Richard Lederer looks to the heavens for explanation
In William Shakespeare’s Julius Caesar, Cassius warns Brutus that fate lies “not in our stars, but in ourselves.” Nevertheless, for centuries, people have believed that the stars and their heavenly positions govern events here on Earth. In the ghostly opening scene of Hamlet, Horatio speaks of “stars with trains of fire and dews of blood, / Disasters in the sun…”
If a conjunction of the heavenly bodies is not propitious, disaster will strike. Cobbled from the Latin dis, “bad, against,” and astrum, “star,” disaster literally means “against the stars, ill-starred, star-crossed.”
Astrum is a prolific root that gives us aster (a star-shaped flower), astrology (“star study”), astronomer (“star arranger”), asteroid (“star form”), and astronaut (“star sailor”). Then there’s the asterisk, the symbol that looks like a “little star.” You may wish to dispute my celestial etymologies, but I think you’d be an asterisk it:
* lunatic. Luna, the Roman goddess of the moon, is memorialized in lunatic. That’s because when the moon is full, it is said to render us daft — moonstruck or loony. Some studies show that more crimes are committed during the full moon than any other lunar phase. Is that because there is more light to perpetrate transgressions, or because our long-ago ancestors were right all along?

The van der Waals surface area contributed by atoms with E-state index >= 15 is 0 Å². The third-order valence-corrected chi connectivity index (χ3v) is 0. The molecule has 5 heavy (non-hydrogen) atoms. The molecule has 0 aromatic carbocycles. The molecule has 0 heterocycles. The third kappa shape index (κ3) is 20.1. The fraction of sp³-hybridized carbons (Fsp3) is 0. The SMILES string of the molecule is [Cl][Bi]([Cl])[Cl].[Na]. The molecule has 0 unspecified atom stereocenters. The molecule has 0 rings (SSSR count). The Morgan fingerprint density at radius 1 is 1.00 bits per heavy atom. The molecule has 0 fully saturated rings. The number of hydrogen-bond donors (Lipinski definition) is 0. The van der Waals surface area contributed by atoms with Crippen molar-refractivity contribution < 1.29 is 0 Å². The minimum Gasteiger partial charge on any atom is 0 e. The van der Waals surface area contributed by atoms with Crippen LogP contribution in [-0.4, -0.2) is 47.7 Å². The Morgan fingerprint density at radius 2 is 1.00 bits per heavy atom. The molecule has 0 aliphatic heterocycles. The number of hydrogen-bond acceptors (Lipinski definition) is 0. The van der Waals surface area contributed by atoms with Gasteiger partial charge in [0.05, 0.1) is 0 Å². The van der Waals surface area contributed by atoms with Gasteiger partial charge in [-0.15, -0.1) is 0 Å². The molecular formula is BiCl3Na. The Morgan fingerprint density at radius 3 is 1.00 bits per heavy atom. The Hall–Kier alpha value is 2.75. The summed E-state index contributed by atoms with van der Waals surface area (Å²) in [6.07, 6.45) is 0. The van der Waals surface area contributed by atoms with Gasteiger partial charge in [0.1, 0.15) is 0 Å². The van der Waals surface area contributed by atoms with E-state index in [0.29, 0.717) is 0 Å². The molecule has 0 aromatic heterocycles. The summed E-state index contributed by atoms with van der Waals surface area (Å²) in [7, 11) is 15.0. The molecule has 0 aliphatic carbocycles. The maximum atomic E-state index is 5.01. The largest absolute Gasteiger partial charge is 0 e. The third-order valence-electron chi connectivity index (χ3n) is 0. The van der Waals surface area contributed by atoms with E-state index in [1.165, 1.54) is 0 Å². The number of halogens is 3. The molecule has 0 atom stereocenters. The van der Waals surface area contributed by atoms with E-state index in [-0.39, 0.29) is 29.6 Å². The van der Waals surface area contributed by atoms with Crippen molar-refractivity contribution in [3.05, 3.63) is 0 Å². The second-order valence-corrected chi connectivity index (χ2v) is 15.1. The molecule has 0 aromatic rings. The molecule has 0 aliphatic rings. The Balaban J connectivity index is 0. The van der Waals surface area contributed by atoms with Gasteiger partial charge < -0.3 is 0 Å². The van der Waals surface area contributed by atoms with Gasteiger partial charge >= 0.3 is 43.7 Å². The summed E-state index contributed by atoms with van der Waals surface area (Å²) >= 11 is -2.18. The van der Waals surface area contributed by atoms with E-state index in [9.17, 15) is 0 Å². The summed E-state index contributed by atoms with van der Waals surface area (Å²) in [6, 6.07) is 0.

* honeymoon. We moon around about somebody, we moonlight with a second job that we perform at night, we take a long trip once in a blue moon, and newlyweds go on honeymoons. The ancients customarily drank mead, or honey wine, for the first thirty days of marriage. Honeymoon joins together honey, used figuratively to mean “love,” and moon as a synonym for “month.” The idea is that the honeymoon is the sweetest month of a marriage, which, like the moon itself, will wane.
* eccentric. Derived from Greek ekkentros, “out of the center,” from ek, “out of” + kentron, “center,” eccentric first appeared in English in 1551 as an astronomical term describing “a circle in which a heavenly body. deviates from its center.” Modern-day astronomers still use eccentric in that way.
* dog days. The ancients believed that the influence of the stars generated the dog days, summer periods of triple-h weather — hazy, hot, and humid. In the days of the Romans, the six or eight hottest weeks of the summer, roughly July through the first half of August, were known colloquially as caniculares dies, or “days of the dog.” According to Roman lore, the dog star Sirius rose with and added its heat to the sun, making a hot time of the year even hotter.
Richard Lederer, MAT English and education, PhD linguistics, is the author of more than 40 books on language, history, and humor. His latest book, Amazing Words, a career-capping anthology of bedazzling, beguiling, and bewitching words, is available now at his website — www.verbivore.com.